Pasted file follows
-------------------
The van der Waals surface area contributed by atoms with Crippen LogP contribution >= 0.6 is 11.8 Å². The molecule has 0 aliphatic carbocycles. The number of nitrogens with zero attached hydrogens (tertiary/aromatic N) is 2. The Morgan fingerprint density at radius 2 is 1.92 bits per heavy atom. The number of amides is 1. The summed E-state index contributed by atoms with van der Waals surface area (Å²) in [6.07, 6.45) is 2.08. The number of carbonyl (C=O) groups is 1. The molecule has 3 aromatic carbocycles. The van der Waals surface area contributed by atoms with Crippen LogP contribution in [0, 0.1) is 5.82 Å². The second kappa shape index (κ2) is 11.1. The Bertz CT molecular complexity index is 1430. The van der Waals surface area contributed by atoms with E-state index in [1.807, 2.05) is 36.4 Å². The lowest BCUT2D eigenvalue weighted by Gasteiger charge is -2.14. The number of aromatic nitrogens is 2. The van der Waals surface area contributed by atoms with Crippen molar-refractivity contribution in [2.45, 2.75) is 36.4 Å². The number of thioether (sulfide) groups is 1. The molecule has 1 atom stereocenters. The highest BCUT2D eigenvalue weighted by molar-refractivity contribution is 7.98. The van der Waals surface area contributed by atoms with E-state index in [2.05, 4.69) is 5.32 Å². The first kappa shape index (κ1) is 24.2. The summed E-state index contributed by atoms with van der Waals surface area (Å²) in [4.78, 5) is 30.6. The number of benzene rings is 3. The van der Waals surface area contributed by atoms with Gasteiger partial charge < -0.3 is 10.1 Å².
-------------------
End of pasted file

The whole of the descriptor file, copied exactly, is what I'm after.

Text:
The van der Waals surface area contributed by atoms with Crippen LogP contribution >= 0.6 is 11.8 Å². The molecule has 0 aliphatic carbocycles. The number of nitrogens with zero attached hydrogens (tertiary/aromatic N) is 2. The Morgan fingerprint density at radius 2 is 1.92 bits per heavy atom. The number of amides is 1. The summed E-state index contributed by atoms with van der Waals surface area (Å²) in [6.07, 6.45) is 2.08. The number of carbonyl (C=O) groups is 1. The molecule has 3 aromatic carbocycles. The van der Waals surface area contributed by atoms with Crippen LogP contribution in [0, 0.1) is 5.82 Å². The second kappa shape index (κ2) is 11.1. The Bertz CT molecular complexity index is 1430. The van der Waals surface area contributed by atoms with E-state index in [1.807, 2.05) is 36.4 Å². The lowest BCUT2D eigenvalue weighted by Gasteiger charge is -2.14. The number of aromatic nitrogens is 2. The van der Waals surface area contributed by atoms with Crippen molar-refractivity contribution in [2.45, 2.75) is 36.4 Å². The number of thioether (sulfide) groups is 1. The molecule has 1 atom stereocenters. The highest BCUT2D eigenvalue weighted by molar-refractivity contribution is 7.98. The van der Waals surface area contributed by atoms with E-state index in [2.05, 4.69) is 5.32 Å². The first kappa shape index (κ1) is 24.2. The summed E-state index contributed by atoms with van der Waals surface area (Å²) in [4.78, 5) is 30.6. The number of benzene rings is 3. The van der Waals surface area contributed by atoms with Gasteiger partial charge < -0.3 is 10.1 Å².